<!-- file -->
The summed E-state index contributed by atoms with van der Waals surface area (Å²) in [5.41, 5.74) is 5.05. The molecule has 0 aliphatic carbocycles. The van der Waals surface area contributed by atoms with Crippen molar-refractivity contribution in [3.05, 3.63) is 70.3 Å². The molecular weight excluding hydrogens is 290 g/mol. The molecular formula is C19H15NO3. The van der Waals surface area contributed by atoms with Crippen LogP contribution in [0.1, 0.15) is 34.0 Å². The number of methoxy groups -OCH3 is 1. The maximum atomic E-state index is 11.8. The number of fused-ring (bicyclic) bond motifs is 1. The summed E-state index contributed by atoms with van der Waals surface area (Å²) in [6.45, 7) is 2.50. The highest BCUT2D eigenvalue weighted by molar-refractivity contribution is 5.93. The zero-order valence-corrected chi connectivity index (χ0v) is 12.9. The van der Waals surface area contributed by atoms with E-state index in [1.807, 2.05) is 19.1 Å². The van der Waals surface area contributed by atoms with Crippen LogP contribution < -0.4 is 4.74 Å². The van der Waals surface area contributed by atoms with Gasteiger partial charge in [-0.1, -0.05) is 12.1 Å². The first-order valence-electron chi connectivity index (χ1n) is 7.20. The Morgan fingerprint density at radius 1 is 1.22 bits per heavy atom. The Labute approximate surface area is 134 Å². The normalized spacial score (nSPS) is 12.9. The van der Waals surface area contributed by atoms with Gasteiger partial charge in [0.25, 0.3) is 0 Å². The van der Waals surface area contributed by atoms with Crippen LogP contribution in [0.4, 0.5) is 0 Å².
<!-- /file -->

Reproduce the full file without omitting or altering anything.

The summed E-state index contributed by atoms with van der Waals surface area (Å²) in [5.41, 5.74) is 5.05. The molecule has 0 aliphatic carbocycles. The van der Waals surface area contributed by atoms with Crippen molar-refractivity contribution in [3.05, 3.63) is 70.3 Å². The molecular weight excluding hydrogens is 290 g/mol. The molecular formula is C19H15NO3. The van der Waals surface area contributed by atoms with Crippen LogP contribution in [0.1, 0.15) is 34.0 Å². The number of methoxy groups -OCH3 is 1. The maximum atomic E-state index is 11.8. The number of fused-ring (bicyclic) bond motifs is 1. The summed E-state index contributed by atoms with van der Waals surface area (Å²) in [6.45, 7) is 2.50. The highest BCUT2D eigenvalue weighted by molar-refractivity contribution is 5.93. The zero-order valence-corrected chi connectivity index (χ0v) is 12.9. The van der Waals surface area contributed by atoms with E-state index in [1.807, 2.05) is 19.1 Å². The van der Waals surface area contributed by atoms with Crippen LogP contribution < -0.4 is 4.74 Å². The van der Waals surface area contributed by atoms with Gasteiger partial charge in [-0.1, -0.05) is 12.1 Å². The first-order valence-electron chi connectivity index (χ1n) is 7.20. The Morgan fingerprint density at radius 1 is 1.22 bits per heavy atom. The Labute approximate surface area is 134 Å². The normalized spacial score (nSPS) is 12.9. The van der Waals surface area contributed by atoms with Gasteiger partial charge in [0.25, 0.3) is 0 Å². The van der Waals surface area contributed by atoms with Crippen LogP contribution in [0.4, 0.5) is 0 Å².